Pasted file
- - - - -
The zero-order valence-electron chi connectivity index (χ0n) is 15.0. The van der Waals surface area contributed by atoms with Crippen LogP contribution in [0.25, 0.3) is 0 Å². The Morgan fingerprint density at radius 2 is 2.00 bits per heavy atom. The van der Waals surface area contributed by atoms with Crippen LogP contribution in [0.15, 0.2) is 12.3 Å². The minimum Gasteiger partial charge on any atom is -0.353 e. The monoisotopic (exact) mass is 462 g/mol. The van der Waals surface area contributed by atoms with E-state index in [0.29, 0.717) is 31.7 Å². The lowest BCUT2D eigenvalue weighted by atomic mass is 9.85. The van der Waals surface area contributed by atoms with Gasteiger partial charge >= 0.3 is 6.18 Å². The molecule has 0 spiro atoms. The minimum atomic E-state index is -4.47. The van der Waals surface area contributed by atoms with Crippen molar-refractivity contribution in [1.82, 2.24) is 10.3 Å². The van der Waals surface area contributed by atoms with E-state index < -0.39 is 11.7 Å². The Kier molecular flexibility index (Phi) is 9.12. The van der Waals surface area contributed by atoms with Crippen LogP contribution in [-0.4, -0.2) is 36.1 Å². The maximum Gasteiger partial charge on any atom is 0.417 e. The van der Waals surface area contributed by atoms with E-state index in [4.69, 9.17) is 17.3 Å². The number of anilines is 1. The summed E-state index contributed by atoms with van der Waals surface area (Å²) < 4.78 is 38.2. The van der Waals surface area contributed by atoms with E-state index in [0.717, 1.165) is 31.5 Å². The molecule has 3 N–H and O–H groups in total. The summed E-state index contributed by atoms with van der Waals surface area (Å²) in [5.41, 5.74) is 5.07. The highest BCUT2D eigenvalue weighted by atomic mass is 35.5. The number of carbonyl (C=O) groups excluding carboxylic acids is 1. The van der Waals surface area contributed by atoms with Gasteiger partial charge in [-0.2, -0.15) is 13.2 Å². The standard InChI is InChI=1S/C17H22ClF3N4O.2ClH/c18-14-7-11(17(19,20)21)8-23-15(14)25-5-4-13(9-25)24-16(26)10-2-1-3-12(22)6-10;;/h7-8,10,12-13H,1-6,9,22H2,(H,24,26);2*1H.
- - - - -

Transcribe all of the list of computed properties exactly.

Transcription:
The zero-order valence-electron chi connectivity index (χ0n) is 15.0. The van der Waals surface area contributed by atoms with Crippen LogP contribution in [0.25, 0.3) is 0 Å². The Morgan fingerprint density at radius 2 is 2.00 bits per heavy atom. The van der Waals surface area contributed by atoms with Crippen LogP contribution in [0.15, 0.2) is 12.3 Å². The minimum Gasteiger partial charge on any atom is -0.353 e. The monoisotopic (exact) mass is 462 g/mol. The van der Waals surface area contributed by atoms with E-state index in [0.29, 0.717) is 31.7 Å². The lowest BCUT2D eigenvalue weighted by atomic mass is 9.85. The van der Waals surface area contributed by atoms with Gasteiger partial charge >= 0.3 is 6.18 Å². The molecule has 0 spiro atoms. The minimum atomic E-state index is -4.47. The van der Waals surface area contributed by atoms with Crippen molar-refractivity contribution in [1.82, 2.24) is 10.3 Å². The van der Waals surface area contributed by atoms with E-state index < -0.39 is 11.7 Å². The Kier molecular flexibility index (Phi) is 9.12. The van der Waals surface area contributed by atoms with Crippen LogP contribution in [-0.4, -0.2) is 36.1 Å². The maximum Gasteiger partial charge on any atom is 0.417 e. The van der Waals surface area contributed by atoms with E-state index in [4.69, 9.17) is 17.3 Å². The number of anilines is 1. The summed E-state index contributed by atoms with van der Waals surface area (Å²) < 4.78 is 38.2. The van der Waals surface area contributed by atoms with E-state index in [0.717, 1.165) is 31.5 Å². The molecule has 3 N–H and O–H groups in total. The summed E-state index contributed by atoms with van der Waals surface area (Å²) in [5.41, 5.74) is 5.07. The highest BCUT2D eigenvalue weighted by atomic mass is 35.5. The number of carbonyl (C=O) groups excluding carboxylic acids is 1. The van der Waals surface area contributed by atoms with Gasteiger partial charge in [-0.2, -0.15) is 13.2 Å². The standard InChI is InChI=1S/C17H22ClF3N4O.2ClH/c18-14-7-11(17(19,20)21)8-23-15(14)25-5-4-13(9-25)24-16(26)10-2-1-3-12(22)6-10;;/h7-8,10,12-13H,1-6,9,22H2,(H,24,26);2*1H.